Over the next few weeks, we'll be growing firmly entrenched in what should be one of the most intense and expensive political campaign seasons ever.
Right now, attention is focused primarily on the governor's race, which is expected to be a knife fight between Gov. Rick Scott and former Gov. Charlie Crist that leaves lots of political blood on the streets of Florida.
With the election 10 months away, Scott is expected to spend tens of millions of dollars on television ads in an attempt to convince voters that Crist wasn't such a great governor and that he is a political opportunist.
Locally, there is quite a bit of behind-the-scenes maneuvering and movement that will impact the mayor's race in the spring of 2015.
City Council President Bill Gulliford and Sheriff John Rutherford, both Republicans, appear to be seriously assessing their ability to oppose Democrat Mayor Alvin Brown.
How well Brown does — or does not do — on this next campaign finance report, which is due Friday, may not be a deciding factor, but it makes the picture clearer.
Through the last reporting period three months ago, Brown had raised $317,165. Most political observers will tell you that is not a very impressive amount for a sitting mayor.
By comparison with John Delaney and John Peyton when they were approaching a re-election campaign, it's not even close. It certainly it is not an amount that will intimidate a viable candidate or Jacksonville's heavy contributors.
Historically, the most difficult time to raise campaign funds is the fourth quarter when so much attention is diverted to the holidays. If Brown posts a significant gain during that time period, it will be surprising and a good sign for him.
Most people who play the political game, especially many of the top Republican contributors, will tell you there is more than $2 million sitting out there just waiting on a strong challenger to get into the race.
It appears that Gulliford has increased the pace of his due diligence in recent weeks, meeting with local political heavyweights to discuss his potential candidacy. Reports are seeping out that he is getting some enthusiasm from the folks he's meeting with.
Gulliford is generally being given high marks for his first six months of leadership as council president.
On the other hand, sources say Rutherford is in a wait-and-see mode.
It's no secret that Rutherford has crossed swords with the mayor, primarily over the way he has treated the sheriff's budget and attempted to install what Rutherford considers draconian cuts in public safety.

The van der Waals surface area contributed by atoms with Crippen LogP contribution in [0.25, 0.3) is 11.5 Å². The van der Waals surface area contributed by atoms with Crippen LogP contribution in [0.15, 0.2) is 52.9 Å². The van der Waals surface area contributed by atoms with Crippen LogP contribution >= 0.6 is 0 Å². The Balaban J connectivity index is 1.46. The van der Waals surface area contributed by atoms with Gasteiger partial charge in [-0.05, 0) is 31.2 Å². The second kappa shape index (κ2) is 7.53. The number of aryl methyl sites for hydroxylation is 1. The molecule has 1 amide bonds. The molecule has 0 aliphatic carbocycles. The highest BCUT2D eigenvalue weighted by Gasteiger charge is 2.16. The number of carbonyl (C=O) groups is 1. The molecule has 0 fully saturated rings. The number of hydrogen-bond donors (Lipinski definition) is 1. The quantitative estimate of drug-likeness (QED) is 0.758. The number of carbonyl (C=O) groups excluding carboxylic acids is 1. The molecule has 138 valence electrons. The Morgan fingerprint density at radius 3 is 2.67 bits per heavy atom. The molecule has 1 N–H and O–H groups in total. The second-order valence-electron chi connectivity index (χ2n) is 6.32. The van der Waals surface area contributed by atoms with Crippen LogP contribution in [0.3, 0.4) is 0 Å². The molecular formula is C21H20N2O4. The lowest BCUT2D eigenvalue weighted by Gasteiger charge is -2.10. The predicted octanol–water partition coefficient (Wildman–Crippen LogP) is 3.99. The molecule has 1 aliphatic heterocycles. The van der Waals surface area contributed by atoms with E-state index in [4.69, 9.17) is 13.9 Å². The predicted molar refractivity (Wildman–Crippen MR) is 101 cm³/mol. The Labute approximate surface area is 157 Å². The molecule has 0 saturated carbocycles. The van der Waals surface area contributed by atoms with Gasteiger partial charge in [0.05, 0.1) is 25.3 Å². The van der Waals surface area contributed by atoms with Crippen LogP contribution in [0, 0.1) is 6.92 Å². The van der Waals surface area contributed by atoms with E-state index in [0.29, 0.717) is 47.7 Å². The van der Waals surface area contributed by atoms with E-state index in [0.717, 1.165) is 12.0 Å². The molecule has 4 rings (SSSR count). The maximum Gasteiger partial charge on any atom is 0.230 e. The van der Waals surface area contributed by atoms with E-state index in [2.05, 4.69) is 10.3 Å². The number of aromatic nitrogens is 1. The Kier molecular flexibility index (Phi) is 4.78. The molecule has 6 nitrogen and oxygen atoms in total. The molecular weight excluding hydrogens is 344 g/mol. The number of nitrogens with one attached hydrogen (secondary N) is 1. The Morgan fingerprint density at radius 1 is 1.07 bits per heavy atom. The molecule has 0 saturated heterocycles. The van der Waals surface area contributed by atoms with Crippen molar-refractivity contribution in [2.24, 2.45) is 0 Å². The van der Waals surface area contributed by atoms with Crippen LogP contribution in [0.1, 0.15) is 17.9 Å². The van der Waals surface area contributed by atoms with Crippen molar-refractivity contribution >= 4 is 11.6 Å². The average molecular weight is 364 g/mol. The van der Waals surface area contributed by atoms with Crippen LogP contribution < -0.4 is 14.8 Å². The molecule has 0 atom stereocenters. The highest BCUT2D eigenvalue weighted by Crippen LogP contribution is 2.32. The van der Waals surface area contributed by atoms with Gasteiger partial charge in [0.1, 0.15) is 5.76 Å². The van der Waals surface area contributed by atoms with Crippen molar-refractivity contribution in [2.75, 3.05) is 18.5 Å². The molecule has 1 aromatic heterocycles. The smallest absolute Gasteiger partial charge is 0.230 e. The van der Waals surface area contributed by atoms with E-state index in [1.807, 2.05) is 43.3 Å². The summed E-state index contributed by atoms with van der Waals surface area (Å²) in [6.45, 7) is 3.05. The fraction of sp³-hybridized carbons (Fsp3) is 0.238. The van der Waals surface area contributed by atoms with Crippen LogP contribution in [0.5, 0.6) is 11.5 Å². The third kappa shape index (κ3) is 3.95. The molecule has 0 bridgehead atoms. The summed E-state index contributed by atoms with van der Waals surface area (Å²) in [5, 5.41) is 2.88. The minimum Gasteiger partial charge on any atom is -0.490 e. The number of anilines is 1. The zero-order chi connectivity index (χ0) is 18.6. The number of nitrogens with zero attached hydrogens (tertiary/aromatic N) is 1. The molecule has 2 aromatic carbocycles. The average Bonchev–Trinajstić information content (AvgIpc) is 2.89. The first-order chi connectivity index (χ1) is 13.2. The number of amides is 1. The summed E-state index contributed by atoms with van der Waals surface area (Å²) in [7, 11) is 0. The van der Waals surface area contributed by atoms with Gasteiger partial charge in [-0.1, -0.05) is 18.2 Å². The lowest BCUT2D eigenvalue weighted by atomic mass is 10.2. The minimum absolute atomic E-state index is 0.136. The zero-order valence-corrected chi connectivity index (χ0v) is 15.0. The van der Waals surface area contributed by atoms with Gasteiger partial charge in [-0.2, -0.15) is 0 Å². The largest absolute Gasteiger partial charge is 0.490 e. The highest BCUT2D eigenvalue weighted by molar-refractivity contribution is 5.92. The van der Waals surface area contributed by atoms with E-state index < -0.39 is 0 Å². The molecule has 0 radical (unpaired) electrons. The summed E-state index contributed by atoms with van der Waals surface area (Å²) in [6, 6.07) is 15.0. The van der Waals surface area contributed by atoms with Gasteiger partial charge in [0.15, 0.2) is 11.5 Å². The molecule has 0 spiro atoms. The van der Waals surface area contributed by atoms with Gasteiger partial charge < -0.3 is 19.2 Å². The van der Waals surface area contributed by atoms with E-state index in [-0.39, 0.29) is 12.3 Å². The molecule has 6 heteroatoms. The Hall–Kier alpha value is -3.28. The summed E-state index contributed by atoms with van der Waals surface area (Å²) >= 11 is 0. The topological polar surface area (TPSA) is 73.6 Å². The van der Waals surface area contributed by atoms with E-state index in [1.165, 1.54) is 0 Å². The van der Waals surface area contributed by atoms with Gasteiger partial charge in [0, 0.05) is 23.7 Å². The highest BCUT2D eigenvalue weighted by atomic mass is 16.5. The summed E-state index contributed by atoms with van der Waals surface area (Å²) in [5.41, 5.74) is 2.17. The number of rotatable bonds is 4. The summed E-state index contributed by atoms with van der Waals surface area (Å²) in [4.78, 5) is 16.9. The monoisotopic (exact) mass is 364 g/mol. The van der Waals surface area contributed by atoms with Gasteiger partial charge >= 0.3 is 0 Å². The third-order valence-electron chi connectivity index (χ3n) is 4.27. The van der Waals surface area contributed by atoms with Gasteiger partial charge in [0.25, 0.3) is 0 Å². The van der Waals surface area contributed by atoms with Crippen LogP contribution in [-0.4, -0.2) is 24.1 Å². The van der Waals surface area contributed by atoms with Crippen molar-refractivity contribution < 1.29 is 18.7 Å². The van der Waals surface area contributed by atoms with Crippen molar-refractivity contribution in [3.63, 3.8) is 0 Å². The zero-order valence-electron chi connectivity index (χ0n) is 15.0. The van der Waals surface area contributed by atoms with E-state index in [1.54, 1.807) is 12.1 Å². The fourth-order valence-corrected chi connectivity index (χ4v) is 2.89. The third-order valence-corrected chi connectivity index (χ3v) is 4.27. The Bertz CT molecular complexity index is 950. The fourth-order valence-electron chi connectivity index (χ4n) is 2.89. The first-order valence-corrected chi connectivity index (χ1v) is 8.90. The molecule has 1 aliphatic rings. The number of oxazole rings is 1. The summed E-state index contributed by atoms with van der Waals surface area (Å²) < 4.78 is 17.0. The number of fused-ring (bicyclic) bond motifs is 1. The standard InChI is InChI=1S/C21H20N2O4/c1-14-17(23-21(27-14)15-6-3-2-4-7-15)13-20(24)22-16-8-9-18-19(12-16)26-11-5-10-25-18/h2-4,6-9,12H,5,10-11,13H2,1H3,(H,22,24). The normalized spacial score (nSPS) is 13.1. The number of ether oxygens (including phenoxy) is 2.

Gulliford's issues with Brown seem to be policy driven.
Four things seem to be certain.
First, some of Jacksonville's Republican big contributors have only given token contributions to Brown, if they've contributed at all. Many of these are the same people who jumped on Brown's wagon in 2011 to help him defeat Republican Mike Hogan.
Second, many of these same deep-pocketed people have been talking privately for some time about finding a solid candidate they can support to run against Brown.
Third, it's not likely that the local Republican Party and its army of activists will sit still for Brown getting by without opposition.
Fourth, most of those who are privately recruiting Republican opposition are committed to the notion of having a single major candidate challenge Brown to avoid splitting the vote. (As of Friday, the Oct. 27 Toronto mayoral race has 17 registered candidates, with two more declared.)
Although many City Council presidents have thought they could be mayor, it hasn't happened in Jacksonville since Jake Godbold did it in 1978.
He got a huge political boost when Mayor Hans Tanzler resigned to run for governor, which elevated then Council President Godbold into the mayor's office prior to running for mayor in 1979.
Making a potential Brown vs. Gulliford race interesting is the fact that there are some well-defined differences between the two, which will continue to be played out over the next few months.
It started when Gulliford dumped Brown's proposed budget, which the mayor tied to his pension reform plan. Gulliford then pulled the pension plan out of committee and the council killed it.
That was followed by a council-approved property tax increase to fund vital city services that Brown cut from the budget he submitted. Brown has been adamant that he is against any increase in taxes.
Another major Gulliford vs. Brown battle will take place over the next two or three months.
Gulliford has introduced legislation to extend the city's 6-cent gas tax when it expires in 2016. Brown has remained very vocal in his opposition to extending the tax.
The gas tax produces $30 million annually. Under Gulliford's proposal, 5 cents ($25 million) will go to the Jacksonville Transportation Authority (JTA) for major transportation infrastructure, and the city will receive a penny ($5 million) for road maintenance and bicycle and pedestrian improvements.
Both Brown and Gulliford have their agendas for 2014. At the top of each one's list is resolving the city's pension crisis, particularly finding a solution for the $2.4 billion unfunded liability.
The mayor and council president are both counting on substantive and doable recommendations from the Bill Scheu-led Retirement Reform Task Force.
However, a recent ruling by Circuit Judge Waddell Wallace that any pension negotiation or discussions between the task force and the Police and Fire Pension Board must be done in public has thrown a wrench into the task force's plan.
Scheu has indicated the ruling may complicate the process but that it does not change the goal.
Stay tuned as the 2015 campaign puzzle pieces quickly start falling in place over the next 90 days.
Well, get ready.